In fact, the ice’s area is even lower than it was during the record-low 2012…



  9. Near-Record Low 2016 Arctic Sea Ice

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    2016 ties with 2007 for second lowest Arctic sea ice minimum

    By Brian Kahn September 15th, 2016

    Arctic sea ice is one of the grandaddy’s of climate indicators. …. This year’s sea ice extent has bottomed out as the second lowest on record, according to the National Snow and Ice Data Center. It continues a troubling trend as rapidly warming air and water eats away at the briny, frozen mantle on the top of the planet…. This year has been exceptional by many standards. March saw the lowest sea ice maximum ever recorded followed by a string of record low months. The Northwest Passage opened up, allowing a luxury cruise ship to travel from Anchorage to New York. And a freak storm in August turned ice thin and brittle near the North Pole. Satellites show the last seven months of sea ice and reveal its steep decline this year. The late August breakup is particularly notable.

    All 10 of the smallest sea ice extents on record have occurred since 2005. In the nearly four decades of satellite monitoring, sea ice has disappeared at a clip of 13.4 percent per decade. This year’s cracked ice also continues a troubling trend of disappearing old ice. Though some of that ice will refreeze together this winter, some has disappeared for good and new ice will be left to fill in the gaps. That’s like putting a piece of paper over a hole in your wall, though. Young ice tends to be weaker and thinner and thus more susceptible to summer melt. It’s a trend that’s already happening. Ice younger than four years comprised 97 percent of all Arctic sea ice in 2015 compared to 80 percent in 1985….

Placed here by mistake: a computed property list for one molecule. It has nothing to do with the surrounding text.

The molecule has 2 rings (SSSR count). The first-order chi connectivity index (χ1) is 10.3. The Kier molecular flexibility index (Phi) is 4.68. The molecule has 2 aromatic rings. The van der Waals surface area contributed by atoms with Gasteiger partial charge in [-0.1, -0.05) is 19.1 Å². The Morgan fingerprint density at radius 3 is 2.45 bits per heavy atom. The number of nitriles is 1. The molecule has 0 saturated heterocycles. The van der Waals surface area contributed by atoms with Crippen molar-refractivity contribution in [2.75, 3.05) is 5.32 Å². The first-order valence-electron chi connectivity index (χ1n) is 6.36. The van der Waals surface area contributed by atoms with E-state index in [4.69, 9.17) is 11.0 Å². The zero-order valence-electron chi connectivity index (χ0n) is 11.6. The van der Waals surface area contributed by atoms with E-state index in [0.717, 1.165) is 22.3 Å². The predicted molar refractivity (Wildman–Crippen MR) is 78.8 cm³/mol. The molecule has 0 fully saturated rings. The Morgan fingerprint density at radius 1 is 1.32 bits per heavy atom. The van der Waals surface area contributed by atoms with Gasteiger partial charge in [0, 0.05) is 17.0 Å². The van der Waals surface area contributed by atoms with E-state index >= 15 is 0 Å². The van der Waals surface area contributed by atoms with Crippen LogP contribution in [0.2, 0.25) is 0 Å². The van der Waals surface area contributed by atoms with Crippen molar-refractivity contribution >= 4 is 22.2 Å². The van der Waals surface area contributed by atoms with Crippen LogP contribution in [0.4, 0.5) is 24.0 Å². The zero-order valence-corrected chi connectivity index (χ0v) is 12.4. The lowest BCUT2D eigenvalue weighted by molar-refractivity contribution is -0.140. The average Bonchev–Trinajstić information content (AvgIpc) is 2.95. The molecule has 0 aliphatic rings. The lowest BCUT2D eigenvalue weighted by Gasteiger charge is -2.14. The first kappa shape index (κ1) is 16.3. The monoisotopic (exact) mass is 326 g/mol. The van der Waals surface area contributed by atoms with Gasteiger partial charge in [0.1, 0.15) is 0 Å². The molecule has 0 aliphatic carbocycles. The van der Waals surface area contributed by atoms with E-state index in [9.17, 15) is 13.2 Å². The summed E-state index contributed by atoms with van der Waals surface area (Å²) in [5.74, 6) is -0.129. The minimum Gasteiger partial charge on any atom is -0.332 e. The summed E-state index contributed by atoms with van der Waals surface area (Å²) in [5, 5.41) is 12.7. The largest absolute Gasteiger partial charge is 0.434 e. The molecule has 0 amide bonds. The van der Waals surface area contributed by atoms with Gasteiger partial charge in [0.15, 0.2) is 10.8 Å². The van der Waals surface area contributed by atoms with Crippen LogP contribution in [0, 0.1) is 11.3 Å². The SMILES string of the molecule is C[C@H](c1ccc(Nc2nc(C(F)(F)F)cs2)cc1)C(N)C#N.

2016 ties with 2007 for second lowest Arctic sea ice minimum

    Posted: 15 Sep 2016 12:33 PM PDT

    The Arctic’s ice cover appears to have reached its minimum extent on September 10, 2016, according to scientists. Arctic sea ice extent on that day stood at 4.14 million square kilometers (1.60 million square miles), statistically tied at second lowest in the satellite record with the 2007 minimum.

  10. 2016 Arctic Summer Ice – possibly 2nd lowest in recorded history

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    August 31st, 2016 By Andrea Thompson

    … despite beginning the summer at unprecedentedly low levels, this year’s minimum won’t break the stunning record of 2012, experts say, thanks to cloudy weather that slowed the rate of melt. Depending on how the weather plays out over the next few weeks, that minimum is likely to fall somewhere between second and fifth place, they estimate — still a remarkably low level that shows how precipitously sea ice has declined in recent decades. “There hasn’t been any recovery in any ice at all,” Julienne Stroeve, a senior scientist at the National Snow & Ice Data Center, said.